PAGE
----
The United States has become dependent on crude oil as an energy source and imports over ten and a half million barrels of crude oil a day. The United States has increased its efforts to produce oil domestically in order to reduce its dependence on foreign oil supplies. In the process of increasing its domestic oil production, the United States has had to deal with the unintended environmental byproduct of extracting oil. In recent years, the United States has looked at new ways of cutting it reliance on crude oil by developing more efficient and alternative fuel sources.
In 2012 the United States (US) produced approximately 7.03 million barrels of crude oil a day and imported 7.58 million barrels a day (EPA, 2013). The US has dropped its oil imports to 36%, which is 30% less than in 2006 (Walsh, 2013). This is due in part to the US using less crude oil and producing more fuel-efficient cars and turning to alternative fuel sources (Walsh, 2013). The US has put a bigger emphasis on reducing its dependence on foreign oil sources.
Over 50% of US oil crude is refined into gasoline that is mostly consumed by cars, trucks, and SUV’s (UOD, 2013). The second biggest portion of the refining process is used for diesel fuel, heating fuel and jet fuel. This accounts for approximately 40% of the fuel that is produced from the refining process (UOD, 2013). The remaining 10% is used for residual fuel (UOD, 2013).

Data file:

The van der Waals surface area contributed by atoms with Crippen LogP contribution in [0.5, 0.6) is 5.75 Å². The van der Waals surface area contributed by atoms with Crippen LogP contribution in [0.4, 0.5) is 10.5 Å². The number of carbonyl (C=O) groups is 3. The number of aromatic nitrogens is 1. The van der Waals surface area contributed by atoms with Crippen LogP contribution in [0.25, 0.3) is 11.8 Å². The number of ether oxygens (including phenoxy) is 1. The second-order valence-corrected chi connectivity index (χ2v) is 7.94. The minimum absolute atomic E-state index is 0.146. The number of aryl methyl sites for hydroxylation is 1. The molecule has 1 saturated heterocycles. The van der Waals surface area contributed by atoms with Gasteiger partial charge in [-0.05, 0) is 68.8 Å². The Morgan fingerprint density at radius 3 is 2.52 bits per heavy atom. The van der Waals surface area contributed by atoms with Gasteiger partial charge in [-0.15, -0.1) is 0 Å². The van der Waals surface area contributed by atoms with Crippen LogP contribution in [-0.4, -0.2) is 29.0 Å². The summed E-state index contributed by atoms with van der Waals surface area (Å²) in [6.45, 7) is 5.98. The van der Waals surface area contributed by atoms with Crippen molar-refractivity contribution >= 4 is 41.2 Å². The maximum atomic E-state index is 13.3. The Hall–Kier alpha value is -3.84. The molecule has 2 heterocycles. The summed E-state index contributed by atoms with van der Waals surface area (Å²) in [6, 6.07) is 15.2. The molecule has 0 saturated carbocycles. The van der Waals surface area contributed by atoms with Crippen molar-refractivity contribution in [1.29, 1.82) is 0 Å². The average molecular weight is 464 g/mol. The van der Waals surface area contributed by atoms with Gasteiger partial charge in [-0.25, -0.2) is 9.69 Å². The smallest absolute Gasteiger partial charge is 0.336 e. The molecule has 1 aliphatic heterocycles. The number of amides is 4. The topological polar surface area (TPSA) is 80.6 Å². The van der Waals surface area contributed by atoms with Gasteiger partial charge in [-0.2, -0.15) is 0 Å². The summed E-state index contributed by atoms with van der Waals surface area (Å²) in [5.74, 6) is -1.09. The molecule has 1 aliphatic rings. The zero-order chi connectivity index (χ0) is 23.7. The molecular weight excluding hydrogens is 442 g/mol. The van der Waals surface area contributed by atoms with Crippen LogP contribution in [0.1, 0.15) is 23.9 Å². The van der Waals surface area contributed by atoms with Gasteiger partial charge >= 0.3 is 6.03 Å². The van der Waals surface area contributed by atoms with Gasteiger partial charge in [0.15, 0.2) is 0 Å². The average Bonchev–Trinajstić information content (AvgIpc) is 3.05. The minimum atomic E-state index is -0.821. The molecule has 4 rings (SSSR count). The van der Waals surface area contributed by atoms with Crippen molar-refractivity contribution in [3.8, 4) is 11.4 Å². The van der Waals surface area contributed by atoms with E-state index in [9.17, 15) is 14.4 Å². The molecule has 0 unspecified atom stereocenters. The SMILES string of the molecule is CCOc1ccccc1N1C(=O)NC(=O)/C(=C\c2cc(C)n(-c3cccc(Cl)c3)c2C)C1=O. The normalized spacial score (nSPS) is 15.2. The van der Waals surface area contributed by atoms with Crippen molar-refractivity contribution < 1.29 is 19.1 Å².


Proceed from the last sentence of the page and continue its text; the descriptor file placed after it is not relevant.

Oil spills have occurred throughout the history of drilling. When the topic of the Gulf of Mexico Oil Spill is discussed, it is common for people to remember the images that were in the news stories day after day. Ducks drenched in black, giant clouds of oil floating in the waters, and endless amounts of coastal habitats destroyed. Then, there was also the affect that it had on the commercial fishing sector. For month after month there was confusion about whether or not it was safe to eat anything from the areas that were damaged by the spill. Many families who had been selling fresh fish for generations, had to close. They feared that if what they were selling (crabs, fish, oysters, or shrimp) had ingested oil, it could make someone sick and they did not want to be responsible for it. The reality of the situation is that although the mess got cleaned up, it will be a while before people actually know what those chemicals used to clean the spill might to do the marine life or the humans who ingested those fish. Although today the community in Louisiana points to record tourism revenue and a more abundant post spill seafood catch as evidence of the gulf rebounding, it is now 2013 and some people still feel that there is no point to even trying to keep their businesses going. One resident says, “On the state ground -- on a perfect weather day, keep that in mind -- it's 20 sacks a day. Twenty sacks a day at $30 a sack is $600 and $300 worth of fuel. $100 worth of other expenses and I pay the deckhand, I got $150 a day on a perfect day" (Smith, 2013). The impact of the spill was a significant $2.4 billion on the seafood production of Louisiana (Greater New Orleans, 2010). While some families planned to shut down their businesses only for the clean up, many were not able to come back. “My fellow fishermen who fish crab and who fish, they're feeling the same thing," Barisich said. "You get a spike in production every now and then, but overall, it's off. Everybody is down. Everywhere there was dispersed oil and heavily oiled, the production is down"(Smith, 2013). According to reports for Louisiana, blue crab has been off about 18% and brown shrimp is still down about 39% compared to the 2002-2009 catch (Smith, 2013). In the end, some people took settlements from BP and others waited to see if they could start their lives again, but that has become a difficult task for those who still remain on the docks. There are several consequences when accidents occur because